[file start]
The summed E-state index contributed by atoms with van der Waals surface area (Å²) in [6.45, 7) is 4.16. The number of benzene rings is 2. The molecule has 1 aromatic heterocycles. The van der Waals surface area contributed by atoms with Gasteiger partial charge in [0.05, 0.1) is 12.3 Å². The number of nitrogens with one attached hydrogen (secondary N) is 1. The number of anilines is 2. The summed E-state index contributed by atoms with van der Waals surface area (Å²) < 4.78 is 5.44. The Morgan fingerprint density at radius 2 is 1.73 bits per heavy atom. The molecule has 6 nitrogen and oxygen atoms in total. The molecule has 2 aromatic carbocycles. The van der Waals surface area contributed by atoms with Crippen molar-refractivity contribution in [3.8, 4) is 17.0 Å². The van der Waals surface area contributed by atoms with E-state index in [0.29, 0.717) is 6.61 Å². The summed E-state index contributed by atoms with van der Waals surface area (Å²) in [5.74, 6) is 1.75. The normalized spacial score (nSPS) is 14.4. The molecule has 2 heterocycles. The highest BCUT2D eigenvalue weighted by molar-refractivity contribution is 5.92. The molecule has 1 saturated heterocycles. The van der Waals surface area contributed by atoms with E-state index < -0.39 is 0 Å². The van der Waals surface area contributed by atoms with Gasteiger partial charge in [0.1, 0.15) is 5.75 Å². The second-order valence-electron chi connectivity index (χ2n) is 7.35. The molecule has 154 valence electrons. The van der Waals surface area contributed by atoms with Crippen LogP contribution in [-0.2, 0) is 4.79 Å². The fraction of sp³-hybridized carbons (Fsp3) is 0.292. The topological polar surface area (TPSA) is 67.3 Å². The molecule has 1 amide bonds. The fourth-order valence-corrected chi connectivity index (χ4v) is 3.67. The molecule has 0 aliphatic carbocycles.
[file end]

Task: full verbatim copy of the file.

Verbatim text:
The summed E-state index contributed by atoms with van der Waals surface area (Å²) in [6.45, 7) is 4.16. The number of benzene rings is 2. The molecule has 1 aromatic heterocycles. The van der Waals surface area contributed by atoms with Gasteiger partial charge in [0.05, 0.1) is 12.3 Å². The number of nitrogens with one attached hydrogen (secondary N) is 1. The number of anilines is 2. The summed E-state index contributed by atoms with van der Waals surface area (Å²) < 4.78 is 5.44. The Morgan fingerprint density at radius 2 is 1.73 bits per heavy atom. The molecule has 6 nitrogen and oxygen atoms in total. The molecule has 2 aromatic carbocycles. The van der Waals surface area contributed by atoms with Crippen molar-refractivity contribution in [3.8, 4) is 17.0 Å². The van der Waals surface area contributed by atoms with E-state index in [0.29, 0.717) is 6.61 Å². The summed E-state index contributed by atoms with van der Waals surface area (Å²) in [5.74, 6) is 1.75. The normalized spacial score (nSPS) is 14.4. The molecule has 2 heterocycles. The highest BCUT2D eigenvalue weighted by molar-refractivity contribution is 5.92. The molecule has 1 saturated heterocycles. The van der Waals surface area contributed by atoms with E-state index < -0.39 is 0 Å². The van der Waals surface area contributed by atoms with Gasteiger partial charge in [0.1, 0.15) is 5.75 Å². The second-order valence-electron chi connectivity index (χ2n) is 7.35. The molecule has 154 valence electrons. The van der Waals surface area contributed by atoms with Crippen LogP contribution in [-0.2, 0) is 4.79 Å². The fraction of sp³-hybridized carbons (Fsp3) is 0.292. The topological polar surface area (TPSA) is 67.3 Å². The molecule has 1 amide bonds. The fourth-order valence-corrected chi connectivity index (χ4v) is 3.67. The molecule has 0 aliphatic carbocycles.